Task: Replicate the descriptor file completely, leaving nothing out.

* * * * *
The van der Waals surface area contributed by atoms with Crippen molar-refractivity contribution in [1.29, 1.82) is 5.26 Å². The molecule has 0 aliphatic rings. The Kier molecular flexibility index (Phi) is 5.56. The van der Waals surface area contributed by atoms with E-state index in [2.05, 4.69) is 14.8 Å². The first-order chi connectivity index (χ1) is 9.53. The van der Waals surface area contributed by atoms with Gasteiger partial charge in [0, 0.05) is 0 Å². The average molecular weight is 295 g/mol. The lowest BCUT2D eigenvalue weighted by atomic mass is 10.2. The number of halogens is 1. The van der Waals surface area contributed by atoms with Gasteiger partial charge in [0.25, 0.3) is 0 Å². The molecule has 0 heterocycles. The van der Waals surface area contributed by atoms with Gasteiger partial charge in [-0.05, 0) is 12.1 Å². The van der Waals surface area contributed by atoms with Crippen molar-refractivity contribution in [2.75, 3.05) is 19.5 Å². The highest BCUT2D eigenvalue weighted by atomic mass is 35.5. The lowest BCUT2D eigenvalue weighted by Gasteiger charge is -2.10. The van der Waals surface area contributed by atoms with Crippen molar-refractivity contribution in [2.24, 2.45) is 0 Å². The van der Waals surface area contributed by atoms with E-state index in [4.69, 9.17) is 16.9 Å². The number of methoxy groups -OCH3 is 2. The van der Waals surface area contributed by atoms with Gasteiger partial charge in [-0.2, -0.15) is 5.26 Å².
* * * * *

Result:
The van der Waals surface area contributed by atoms with Crippen molar-refractivity contribution in [1.29, 1.82) is 5.26 Å². The molecule has 0 aliphatic rings. The Kier molecular flexibility index (Phi) is 5.56. The van der Waals surface area contributed by atoms with E-state index in [2.05, 4.69) is 14.8 Å². The first-order chi connectivity index (χ1) is 9.53. The van der Waals surface area contributed by atoms with Gasteiger partial charge in [0, 0.05) is 0 Å². The average molecular weight is 295 g/mol. The lowest BCUT2D eigenvalue weighted by atomic mass is 10.2. The number of halogens is 1. The van der Waals surface area contributed by atoms with Gasteiger partial charge in [0.25, 0.3) is 0 Å². The molecule has 0 heterocycles. The van der Waals surface area contributed by atoms with Gasteiger partial charge in [-0.05, 0) is 12.1 Å². The van der Waals surface area contributed by atoms with Crippen molar-refractivity contribution in [2.75, 3.05) is 19.5 Å². The highest BCUT2D eigenvalue weighted by atomic mass is 35.5. The lowest BCUT2D eigenvalue weighted by Gasteiger charge is -2.10. The van der Waals surface area contributed by atoms with Crippen molar-refractivity contribution in [2.24, 2.45) is 0 Å². The van der Waals surface area contributed by atoms with E-state index in [4.69, 9.17) is 16.9 Å². The number of methoxy groups -OCH3 is 2. The van der Waals surface area contributed by atoms with Gasteiger partial charge in [-0.2, -0.15) is 5.26 Å².